Canellakis & Janácek: The Cunning Fox
- Leoš Janáček The sly little fox
Karina Canellakis, principal conductor of the Radio Philharmonic Orchestra, once again delves into Leoš Janáček's operatic oeuvre. This year it is the turn of The Cunning Fox. Heartwarming.
We may wonder if the "youth opera" The Cunning Fox is actually a fairy tale, and also if it is a youth opera at all. All sorts of singing animals figure in the work, but at its center is the relationship between nature and man. A fox cannot be tamed, which is why it constantly challenges the human world. But the composer's message is that nature, like man himself, is subject to an eternal cycle of dying and being born.
The old Janáček as modernist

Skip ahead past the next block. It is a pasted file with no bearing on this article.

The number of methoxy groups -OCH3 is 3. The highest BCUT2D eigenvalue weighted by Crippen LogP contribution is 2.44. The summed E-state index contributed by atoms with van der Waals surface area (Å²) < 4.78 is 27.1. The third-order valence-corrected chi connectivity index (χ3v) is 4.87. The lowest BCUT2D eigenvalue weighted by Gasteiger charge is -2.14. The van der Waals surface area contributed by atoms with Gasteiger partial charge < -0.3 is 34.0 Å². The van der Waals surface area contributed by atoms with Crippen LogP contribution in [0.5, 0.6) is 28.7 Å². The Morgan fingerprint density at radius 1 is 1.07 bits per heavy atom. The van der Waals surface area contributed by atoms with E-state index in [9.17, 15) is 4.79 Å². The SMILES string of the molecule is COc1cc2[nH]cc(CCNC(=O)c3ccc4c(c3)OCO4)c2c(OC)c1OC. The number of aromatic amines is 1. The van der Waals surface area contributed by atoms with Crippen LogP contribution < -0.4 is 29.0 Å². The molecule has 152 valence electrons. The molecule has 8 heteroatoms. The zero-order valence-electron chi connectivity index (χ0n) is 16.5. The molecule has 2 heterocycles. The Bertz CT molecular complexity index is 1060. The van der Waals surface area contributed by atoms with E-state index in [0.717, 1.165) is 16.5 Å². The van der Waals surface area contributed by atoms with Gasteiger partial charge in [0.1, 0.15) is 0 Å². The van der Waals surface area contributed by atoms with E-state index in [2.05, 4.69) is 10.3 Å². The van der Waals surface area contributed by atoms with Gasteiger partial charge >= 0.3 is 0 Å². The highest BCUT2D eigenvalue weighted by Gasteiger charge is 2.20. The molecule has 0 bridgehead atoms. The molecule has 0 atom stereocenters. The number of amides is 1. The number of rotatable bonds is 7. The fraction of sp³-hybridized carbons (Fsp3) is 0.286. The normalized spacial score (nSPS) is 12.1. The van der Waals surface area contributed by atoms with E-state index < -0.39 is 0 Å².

Janáček wrote The Cunning Fox in 1924, when he was 67 years old. His vocal language is partly based on Czech and Moravian speech rhythms, a technique the composer had learned in principle from Wagner and Mussorgsky as well as from Debussy. But despite the dialogue form, the lyrical-dramatic cantabile actually dominates the vocal sound, with grand symphonic sections. This, combined with strongly rhythmic passages and surprising changes of measure, makes him one of the great modernists of the years between the two world wars. Chief conductor Karina Canellakis continues her Janáček cycle with this heartwarming Little Fox.